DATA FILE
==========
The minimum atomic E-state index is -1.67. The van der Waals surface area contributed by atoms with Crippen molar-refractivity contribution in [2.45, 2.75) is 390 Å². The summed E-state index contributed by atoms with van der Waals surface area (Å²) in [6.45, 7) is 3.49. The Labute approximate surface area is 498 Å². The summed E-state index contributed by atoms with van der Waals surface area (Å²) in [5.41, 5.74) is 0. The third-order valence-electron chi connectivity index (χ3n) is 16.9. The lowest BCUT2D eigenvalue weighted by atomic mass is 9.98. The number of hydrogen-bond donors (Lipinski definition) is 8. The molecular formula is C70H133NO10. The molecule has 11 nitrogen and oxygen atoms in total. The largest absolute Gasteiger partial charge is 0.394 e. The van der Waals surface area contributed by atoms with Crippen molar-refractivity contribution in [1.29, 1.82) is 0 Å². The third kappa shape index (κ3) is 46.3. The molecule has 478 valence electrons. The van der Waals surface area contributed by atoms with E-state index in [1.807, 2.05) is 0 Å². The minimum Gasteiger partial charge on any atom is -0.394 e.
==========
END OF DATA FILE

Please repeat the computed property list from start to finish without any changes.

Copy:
The minimum atomic E-state index is -1.67. The van der Waals surface area contributed by atoms with Crippen molar-refractivity contribution in [2.45, 2.75) is 390 Å². The summed E-state index contributed by atoms with van der Waals surface area (Å²) in [6.45, 7) is 3.49. The Labute approximate surface area is 498 Å². The summed E-state index contributed by atoms with van der Waals surface area (Å²) in [5.41, 5.74) is 0. The third-order valence-electron chi connectivity index (χ3n) is 16.9. The lowest BCUT2D eigenvalue weighted by atomic mass is 9.98. The number of hydrogen-bond donors (Lipinski definition) is 8. The molecular formula is C70H133NO10. The molecule has 11 nitrogen and oxygen atoms in total. The largest absolute Gasteiger partial charge is 0.394 e. The van der Waals surface area contributed by atoms with Crippen molar-refractivity contribution in [1.29, 1.82) is 0 Å². The third kappa shape index (κ3) is 46.3. The molecule has 478 valence electrons. The van der Waals surface area contributed by atoms with E-state index in [1.807, 2.05) is 0 Å². The minimum Gasteiger partial charge on any atom is -0.394 e.